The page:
son and heir, aged 30 years and more at his father's death, in 9 Hen. V. (1422) conveyed his estates in trust to Roger Heron and others, and dying 4 Sept. 1432, left the manor of Norbury with the Bedington estate to his widow (Murcia, daughter of Stephen Heyme) for two years from his death, paying to his heir 40s. per annum and from after the two years, one third of the two estates as dower for life. 1
Nicholas, son of Nicholas de Carew who died in 1391, was sheriff of Surrey in the 15th of of Richard II and again in the 2nd of Henry IV. He also represented this county in several parliaments. In the 9th of Henry V (1422), he made a settlement of his estates; from which it appears that he had manors and possession in, at least, eighteen different parishes in Surrey. Dying in 1432, he bequeathed the manor of Beddington to Nicholas, his second son. 2
From The History of Parliament... (website) 3
Sheriff, Surr. and Suss. 21 Oct. 1391-18 Oct. 1392, 24 Nov. 1400-8 Nov. 1401.
Commr. of array, Surr. Mar. 1392, Dec. 1399, Jan. 1400, July 1402, Aug., Sept. 1403, July 1419; inquiry, Surr., Suss. Mar. 1392 (concealments), Surr. Mar. 1395, Apr. 1400 (escaped prisoner), June 1406 (concealments), Dec. 1406 (wastes), Suss. Aug. 1408 (ownership of the manor of Heyshott) Surr. Feb. 1415 (concealments),2 Surr., Suss. Feb. 1419 (escapes and concealments); oyer and terminer Apr. 1392 (treasure trove), Surr. Oct. 1398 (thefts from Battle abbey estates), Suss. Feb. 1420 (treasons and felonies); to survey highways, Surr. Dec. 1392, Mar. 1394 (Egham area); of gaol delivery, Guildford Apr. 1394; to seize the estates of the Lords Appellant of 1387-8, Surr., Suss. Oct. 1397; of kiddles, Mdx., Surr. June 1398, Surr. bef. July 1401, Surr., Kent Nov. 1403 London Bridge to Greenwich Nov. 1405; to prevent the spread of treasonous rumours May 1402; seize the lands of Sir Thomas West, Suss. July 1405; raise a royal loan, Surr., Hants Sept. 1405, June 1406, Surr. Nov. 1419, Jan. 1420; restore the goods of Thomas, earl of Arundel Feb. 1411; assess a tax, Surr. Jan. 1412.
J.P. Surr. 18 June 1394-Mar. 1413, 28 Oct. 1417-Dec. 1431, Suss. 27 July-Nov. 1397, 3 Feb. 1400-3.
Escheator, Surr. and Suss. 12 Nov. 1403-24 Nov. 1404, 9 Nov. 1406-2 Nov. 1407.
Tax collector, Surr. Sept. 1405.
Keeper of the estates of Bermondsey abbey 11 May 1400-aft. 12 July 1410.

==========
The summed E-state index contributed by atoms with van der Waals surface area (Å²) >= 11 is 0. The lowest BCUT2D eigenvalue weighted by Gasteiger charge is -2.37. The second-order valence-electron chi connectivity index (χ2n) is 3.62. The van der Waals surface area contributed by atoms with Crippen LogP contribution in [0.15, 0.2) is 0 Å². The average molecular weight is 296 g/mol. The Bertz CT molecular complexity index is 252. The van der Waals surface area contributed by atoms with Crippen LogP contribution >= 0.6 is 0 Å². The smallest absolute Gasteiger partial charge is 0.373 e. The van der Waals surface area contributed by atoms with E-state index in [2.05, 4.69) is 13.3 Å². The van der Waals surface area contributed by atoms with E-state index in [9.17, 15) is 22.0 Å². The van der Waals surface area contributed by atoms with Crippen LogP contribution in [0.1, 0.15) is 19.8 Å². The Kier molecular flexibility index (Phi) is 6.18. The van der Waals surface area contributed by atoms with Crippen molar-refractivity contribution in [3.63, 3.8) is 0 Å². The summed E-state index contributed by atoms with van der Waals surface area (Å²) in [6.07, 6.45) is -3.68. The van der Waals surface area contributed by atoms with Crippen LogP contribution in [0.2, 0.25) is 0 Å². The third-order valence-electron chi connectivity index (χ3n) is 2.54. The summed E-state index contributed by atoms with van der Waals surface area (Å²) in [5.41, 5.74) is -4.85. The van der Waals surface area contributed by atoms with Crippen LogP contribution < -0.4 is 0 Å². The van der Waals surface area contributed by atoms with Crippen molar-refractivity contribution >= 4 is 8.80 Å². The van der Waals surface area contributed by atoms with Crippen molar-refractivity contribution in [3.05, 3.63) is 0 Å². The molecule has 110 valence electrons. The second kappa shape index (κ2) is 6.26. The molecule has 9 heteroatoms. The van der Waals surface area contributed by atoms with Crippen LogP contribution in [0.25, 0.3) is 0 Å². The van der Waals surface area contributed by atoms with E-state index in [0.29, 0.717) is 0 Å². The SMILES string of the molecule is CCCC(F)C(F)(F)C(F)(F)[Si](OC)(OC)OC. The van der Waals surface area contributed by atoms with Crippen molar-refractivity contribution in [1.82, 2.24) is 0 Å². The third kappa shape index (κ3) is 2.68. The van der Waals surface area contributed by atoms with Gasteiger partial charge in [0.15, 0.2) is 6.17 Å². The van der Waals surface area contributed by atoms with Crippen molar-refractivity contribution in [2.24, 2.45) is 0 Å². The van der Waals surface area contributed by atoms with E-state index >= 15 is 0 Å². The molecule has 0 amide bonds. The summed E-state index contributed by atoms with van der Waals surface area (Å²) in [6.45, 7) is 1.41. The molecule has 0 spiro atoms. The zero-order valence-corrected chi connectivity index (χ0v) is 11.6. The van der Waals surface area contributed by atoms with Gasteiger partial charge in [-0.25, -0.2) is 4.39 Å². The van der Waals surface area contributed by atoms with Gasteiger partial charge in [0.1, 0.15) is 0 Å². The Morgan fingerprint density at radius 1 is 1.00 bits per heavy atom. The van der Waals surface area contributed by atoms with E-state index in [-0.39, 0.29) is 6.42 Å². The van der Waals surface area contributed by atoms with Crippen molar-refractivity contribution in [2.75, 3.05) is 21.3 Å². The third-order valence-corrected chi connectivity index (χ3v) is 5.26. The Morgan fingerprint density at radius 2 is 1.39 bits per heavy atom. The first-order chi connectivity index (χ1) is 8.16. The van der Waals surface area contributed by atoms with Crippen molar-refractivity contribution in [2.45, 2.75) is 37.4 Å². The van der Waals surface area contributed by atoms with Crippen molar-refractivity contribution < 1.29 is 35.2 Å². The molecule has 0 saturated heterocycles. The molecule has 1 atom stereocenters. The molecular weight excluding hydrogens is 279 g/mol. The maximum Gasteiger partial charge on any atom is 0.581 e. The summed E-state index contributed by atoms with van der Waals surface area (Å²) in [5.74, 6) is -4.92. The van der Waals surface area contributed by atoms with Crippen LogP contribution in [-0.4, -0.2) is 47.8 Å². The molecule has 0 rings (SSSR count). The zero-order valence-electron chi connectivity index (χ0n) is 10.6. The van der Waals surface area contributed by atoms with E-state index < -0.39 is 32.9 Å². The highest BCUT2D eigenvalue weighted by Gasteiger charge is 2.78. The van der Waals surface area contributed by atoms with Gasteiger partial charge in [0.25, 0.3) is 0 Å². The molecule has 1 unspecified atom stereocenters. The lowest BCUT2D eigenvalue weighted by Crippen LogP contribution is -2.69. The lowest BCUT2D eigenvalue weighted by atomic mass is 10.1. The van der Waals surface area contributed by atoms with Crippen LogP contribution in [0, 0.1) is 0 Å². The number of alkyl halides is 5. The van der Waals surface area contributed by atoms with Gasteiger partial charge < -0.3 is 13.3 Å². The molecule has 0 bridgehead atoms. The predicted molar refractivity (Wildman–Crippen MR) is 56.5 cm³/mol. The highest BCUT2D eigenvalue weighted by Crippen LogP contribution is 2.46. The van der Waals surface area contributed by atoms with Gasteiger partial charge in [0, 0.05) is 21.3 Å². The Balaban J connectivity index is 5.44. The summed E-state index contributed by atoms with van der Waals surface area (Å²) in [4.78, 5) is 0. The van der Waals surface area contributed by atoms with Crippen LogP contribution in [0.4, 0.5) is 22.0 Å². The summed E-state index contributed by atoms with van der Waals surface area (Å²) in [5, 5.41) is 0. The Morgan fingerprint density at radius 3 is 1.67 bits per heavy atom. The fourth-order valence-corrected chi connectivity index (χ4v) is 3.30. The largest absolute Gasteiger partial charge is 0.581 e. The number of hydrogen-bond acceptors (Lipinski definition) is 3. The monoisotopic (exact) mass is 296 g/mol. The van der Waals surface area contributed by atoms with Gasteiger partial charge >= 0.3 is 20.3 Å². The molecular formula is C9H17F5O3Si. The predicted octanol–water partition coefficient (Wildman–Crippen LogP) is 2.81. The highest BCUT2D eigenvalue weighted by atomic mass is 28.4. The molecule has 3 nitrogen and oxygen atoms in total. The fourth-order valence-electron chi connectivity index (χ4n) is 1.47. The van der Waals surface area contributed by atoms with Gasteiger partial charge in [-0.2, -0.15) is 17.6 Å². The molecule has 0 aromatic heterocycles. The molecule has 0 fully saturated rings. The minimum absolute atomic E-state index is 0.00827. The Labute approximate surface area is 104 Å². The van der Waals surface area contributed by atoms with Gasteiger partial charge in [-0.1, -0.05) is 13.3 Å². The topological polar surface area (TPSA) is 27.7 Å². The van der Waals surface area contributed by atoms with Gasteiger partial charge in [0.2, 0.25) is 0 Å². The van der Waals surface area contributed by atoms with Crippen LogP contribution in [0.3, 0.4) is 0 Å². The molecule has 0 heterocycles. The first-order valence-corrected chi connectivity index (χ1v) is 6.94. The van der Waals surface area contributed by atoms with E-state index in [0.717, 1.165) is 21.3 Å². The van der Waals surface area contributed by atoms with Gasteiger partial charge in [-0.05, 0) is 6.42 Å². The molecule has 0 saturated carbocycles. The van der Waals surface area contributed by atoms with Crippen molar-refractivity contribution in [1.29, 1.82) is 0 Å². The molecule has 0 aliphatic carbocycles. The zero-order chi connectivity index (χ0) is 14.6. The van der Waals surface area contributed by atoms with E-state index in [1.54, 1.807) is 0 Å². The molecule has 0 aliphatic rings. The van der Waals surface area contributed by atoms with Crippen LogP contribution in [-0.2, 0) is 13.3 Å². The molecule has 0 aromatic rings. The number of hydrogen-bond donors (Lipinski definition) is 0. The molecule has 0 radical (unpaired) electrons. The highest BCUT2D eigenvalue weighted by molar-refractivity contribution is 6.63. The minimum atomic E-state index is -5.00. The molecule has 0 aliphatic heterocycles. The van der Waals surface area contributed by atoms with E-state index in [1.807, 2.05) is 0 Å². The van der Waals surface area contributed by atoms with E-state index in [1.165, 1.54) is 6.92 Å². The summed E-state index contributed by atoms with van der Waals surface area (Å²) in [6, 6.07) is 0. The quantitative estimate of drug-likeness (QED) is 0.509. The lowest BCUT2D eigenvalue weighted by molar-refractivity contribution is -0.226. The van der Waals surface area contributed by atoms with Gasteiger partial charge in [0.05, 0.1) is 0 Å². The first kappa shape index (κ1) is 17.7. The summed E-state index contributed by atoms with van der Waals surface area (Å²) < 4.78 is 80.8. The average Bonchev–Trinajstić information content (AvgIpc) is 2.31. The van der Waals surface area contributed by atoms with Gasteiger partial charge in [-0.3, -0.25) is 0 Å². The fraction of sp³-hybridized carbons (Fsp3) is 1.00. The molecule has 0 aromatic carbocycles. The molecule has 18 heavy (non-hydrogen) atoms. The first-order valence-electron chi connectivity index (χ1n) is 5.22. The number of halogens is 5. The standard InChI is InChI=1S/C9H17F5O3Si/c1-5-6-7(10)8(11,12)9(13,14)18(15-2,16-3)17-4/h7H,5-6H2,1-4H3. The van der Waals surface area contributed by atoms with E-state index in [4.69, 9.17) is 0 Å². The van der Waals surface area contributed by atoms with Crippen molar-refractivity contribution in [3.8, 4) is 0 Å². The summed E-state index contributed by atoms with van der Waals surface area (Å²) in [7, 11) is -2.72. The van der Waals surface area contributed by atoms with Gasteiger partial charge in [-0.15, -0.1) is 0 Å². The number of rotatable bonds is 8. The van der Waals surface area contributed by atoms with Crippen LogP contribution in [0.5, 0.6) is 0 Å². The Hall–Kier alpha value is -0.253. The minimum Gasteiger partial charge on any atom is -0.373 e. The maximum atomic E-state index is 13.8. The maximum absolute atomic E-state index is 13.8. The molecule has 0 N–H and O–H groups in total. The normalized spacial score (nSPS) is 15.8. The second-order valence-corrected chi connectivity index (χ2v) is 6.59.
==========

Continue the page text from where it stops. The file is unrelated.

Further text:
Carew belonged to an old and distinguished family of Norman descent with strong Irish as well as English connexions. He was a kinsman of the influential Devonshire Carews, although his immediate ancestors lived in Berkshire and it was only during his father’s lifetime that the extensive Surrey estates which made up over half his inheritance were acquired. Nicholas Carew the elder played a prominent part in county society, representing Surrey twice in Parliament and serving on many local commissions. His main interests lay, however, at Court. He rose to become keeper of the privy seal in 1371; and his last years were largely given over to his duties as a feoffee and executor of Edward III. The subject of this biography was born in about 1356, and may well have married some 18 years later, when the Berkshire landowner, Sir Thomas de la Mare, settled his manor of Aldermaston upon various members of the Carew family for life. Nicholas’s wife, Isabel, the daughter of Alice de la Mare of Delamers in Hertfordshire, was quite probably related to Sir Thomas; and it was certainly through her that Carew established a connexion with John Ludwick who became her stepfather during the 1380s. Meanwhile, from 1377 onwards, the young Nicholas Carew was a party to the numerous enfeoffments of property made by and for his father, so that on the latter’s death, in 1390, he gained undisputed possession of a substantial inheritance, most of which came to him through his mother, Lucy Willoughby, whose first husband, Sir Thomas Huscarle, left her his Berkshire and Surrey estates. Thus, by the date of his first return to Parliament, our Member enjoyed a landed income of at least £91 a year (and probably far more), derived from the manors of Beddington, Huscarle, Norbury, Carshalton, Woodmansterne, Carews in Warlingham and Nutfield, together with land in Hoe, Chesham, Sanderstead, Horne, Burstow, Mitcham, Coulsdon and Bensham, Surrey; from property in Gravesend and the manors of Stoke in Hoo and Maytham, Kent (although revenues from Stoke had been set aside for the upkeep of a chantry); and from Great Purley, Fulscot and Charlton in Wantage, as well as tenements in Tullwick and other parts of Berkshire.4 Carew appears to have consolidated his holdings in Surrey over the next few years, so that by 1412 this part of his estates alone was said to be worth £80 a year. His marriage to Mercy, the daughter of Stephen Hayme, which took place in, or before, July 1398, brought him the manors of Hyde and Sulham in Berkshire. On her death, over 50 years later, Mercy Carew held the manor of ‘Pery’ in Harmondsworth, Middlesex, together with property in the London parish of Holy Trinity Aldgate, although these estates do not appear to have come into Carew’s hands until the end of his life, if then. It was, however, through his second wife that he acquired land and rents in the Hampshire villages of Forton and Otterbourne, since the Haymes had strong connexions with this part of the country, and Mercy’s father had represented Winchester in Parliament. The tax returns of 1412 show our MP to have been in receipt of £158 6s.8d. a year from his various properties, over and above the estimated £80 p.a. which was made over to him as a trustee of the Tregoz estates in Sussex. Carew became a feoffee-to-uses of John Tregoz in 1400, and administered his inheritance from 1404 until about 1428, fighting at least two protracted lawsuits to retain control of the three manors involved. He showed great concern, meanwhile, for the future of his own estates, and made a series of settlements upon feoffees, the first of which, begun on his second marriage, was to safeguard the title of his son and heir Nicholas. Over the years 1420 and 1421, and again in 1430, he conveyed most of his possessions to trustees, including John Gaynesford, thus creating an impressive jointure for his widow. Her interests were indeed considerable, for by 1428 the Carews had obtained seisin of the manor of Studham in Berkshire as well as further holdings near their home at Beddington. They are also known to have become landowners in Hertfordshire at some point before 1420, possibly acquiring the property in and around King’s Langley and King’s Walden which Nicholas Carew the younger held some 15 years later.